For now, the global winds are at Japan’s back.
President-elect Donald Trump’s promise to fire up U.S. growth by cutting taxes and developing a trillion dollars of infrastructure has helped fuel a dollar rally that’s weakened the yen by nearly 8.5 percent since the day before the election, almost certainly bringing relief to Japanese policy makers.
Add rising oil prices, the likelihood of higher interest rates in the U.S. and a global shift toward fiscal stimulus to spur growth, and you have a recipe for Japan’s economy gaining some traction next year.
“It could be a potentially good year for Japan if we get the ‘Trump the Keynesian’ scenario,” said Paul Gruenwald, Asia-Pacific chief economist at S&P Global Rating, referring to John Maynard Keynes, who advocated government spending to replace private demand in economic downswings.
The Japanese economy has struggled in recent years. A collapse in oil prices in 2014-15 and economic and political uncertainty throughout 2016, including the Brexit vote, countered the Bank of Japan’s efforts to generate inflation and growth through quantitative easing and a weaker currency. The yen rose to nearly a three-year high this year, while the core consumer price gauge sank to a three-year low in negative territory.
With a more favorable environment, economists are raising their forecasts for Japan as well as the global economy.
Morgan Stanley MUFG said it sees growth of 1.3 percent next year and 0.9 percent in 2018 — well above the potential growth rate of about 0.3 percent. It also forecasts inflation near 2 percent at end-2018, up from minus 0.4 percent in October.
To be sure, the shift in markets has been driven by expectations that could go unfulfilled. There’s no guarantee that Trump will be able to enact his policies, and even if he does, getting infrastructure projects off the ground can be difficult and slow. The dollar rally may lose steam, or a flareup of global turmoil could see the haven yen quickly reverse and strengthen.
Yet other factors support a more upbeat outlook for Japan. Not least is its own fiscal stance. In its forecasts, Morgan Stanley noted that a fiscal stimulus package passed by parliament in October, including money for infrastructure and earthquake relief, will be spent over the next two years.
Trump’s spending promises, if realized, are expected to fuel demand for imports and related services — as well as inflation, higher U.S. interest rates and a stronger dollar — a welcome scenario for Japanese exporters.
A big increase in U.S. infrastructure spending could unleash growth and employment, said Douglas Paal, a vice president at the Carnegie Endowment for International Peace. “The dollar could soar, sucking in imports as well as investment.”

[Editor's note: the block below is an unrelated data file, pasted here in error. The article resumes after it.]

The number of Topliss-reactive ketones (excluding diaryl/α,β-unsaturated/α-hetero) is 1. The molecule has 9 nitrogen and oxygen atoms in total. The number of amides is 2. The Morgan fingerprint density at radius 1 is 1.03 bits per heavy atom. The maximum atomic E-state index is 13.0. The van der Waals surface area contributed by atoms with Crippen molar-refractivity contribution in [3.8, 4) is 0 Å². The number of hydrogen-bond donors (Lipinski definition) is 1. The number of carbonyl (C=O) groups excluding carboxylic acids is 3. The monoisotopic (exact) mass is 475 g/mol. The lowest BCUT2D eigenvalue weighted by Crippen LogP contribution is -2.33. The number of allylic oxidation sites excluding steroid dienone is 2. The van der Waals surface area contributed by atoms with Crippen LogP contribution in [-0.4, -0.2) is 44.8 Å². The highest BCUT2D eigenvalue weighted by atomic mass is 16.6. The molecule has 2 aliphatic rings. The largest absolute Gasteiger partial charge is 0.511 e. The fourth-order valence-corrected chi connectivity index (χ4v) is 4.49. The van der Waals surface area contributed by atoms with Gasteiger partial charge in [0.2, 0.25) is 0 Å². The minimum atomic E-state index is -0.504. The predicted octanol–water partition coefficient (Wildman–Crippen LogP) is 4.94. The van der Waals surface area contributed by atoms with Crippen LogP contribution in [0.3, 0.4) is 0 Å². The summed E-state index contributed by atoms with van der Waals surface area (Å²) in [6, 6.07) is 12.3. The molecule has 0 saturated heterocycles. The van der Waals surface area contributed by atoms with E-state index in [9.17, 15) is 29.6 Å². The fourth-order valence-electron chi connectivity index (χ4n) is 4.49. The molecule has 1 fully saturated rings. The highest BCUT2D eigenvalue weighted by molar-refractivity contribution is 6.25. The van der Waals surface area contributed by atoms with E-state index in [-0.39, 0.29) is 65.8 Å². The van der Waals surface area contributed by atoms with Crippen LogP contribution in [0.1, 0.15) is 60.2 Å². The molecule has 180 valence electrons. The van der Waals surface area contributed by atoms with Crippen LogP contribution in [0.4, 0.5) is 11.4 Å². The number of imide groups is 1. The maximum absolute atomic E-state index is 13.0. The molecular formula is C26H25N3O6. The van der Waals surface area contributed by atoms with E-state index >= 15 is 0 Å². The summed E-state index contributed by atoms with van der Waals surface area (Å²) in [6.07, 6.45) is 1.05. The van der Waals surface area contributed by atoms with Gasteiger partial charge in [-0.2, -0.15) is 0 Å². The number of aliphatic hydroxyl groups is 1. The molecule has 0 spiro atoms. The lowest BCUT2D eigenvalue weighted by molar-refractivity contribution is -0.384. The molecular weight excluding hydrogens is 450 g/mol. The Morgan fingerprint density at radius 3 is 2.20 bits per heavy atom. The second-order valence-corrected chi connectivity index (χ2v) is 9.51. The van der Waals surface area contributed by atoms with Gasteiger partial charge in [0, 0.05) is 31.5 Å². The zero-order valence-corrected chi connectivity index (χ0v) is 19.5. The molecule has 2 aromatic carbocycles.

The U.S. is Japan’s second-biggest trading partner, buying everything from cars and machinery to business and professional services. Japanese companies are ideally placed to compete for the U.S. infrastructure projects given their experience operating in a sluggish economy, said Martin Schulz, a senior economist at Fujitsu Research Institute in Tokyo.
“Japanese companies will remain among the strongest contenders for realistic projects because their long history in low-growth environments, extremely high levels of technology, efficiency and low financing costs clearly gives them an edge in future public-private partnerships,” Schulz said.
Stronger U.S. demand for imports was one reason the Organization for Economic Cooperation and Development recently lifted its global growth forecasts for 2017. The OECD expects a rebound in international trade to drive Japan’s export growth higher over the next two years, with the economy growing 1 percent next year before slowing to a 0.8 percent expansion in 2018.
Some caution, though, that the windfall of a weaker currency isn’t going to fix the structural problems that have been holding Japan’s economy back for years.
“Boosting demand is not going to help much,” said Richard Jerram, chief economist at Bank of Singapore Ltd. “You could even argue that all of this distracts from the broader failures to make much progress on structural reform.”
Then there’s the Trans-Pacific Partnership. Prime Minister Shinzo Abe had touted the U.S. backed TPP as a catalyst for some of those reforms, particularly in the agriculture sector. But the deal appears dead, with Trump strongly opposing it and Republican congressional leaders saying they won’t bring it to a vote before he takes office.
Still, the improving external factors and ongoing fiscal spending bode well for Japan, said Jun Okumura, a visiting scholar at Meiji Institute for Global Affairs.
“It doesn’t take an economist to see that current circumstances favor the Abe administration in 2017,” he said.
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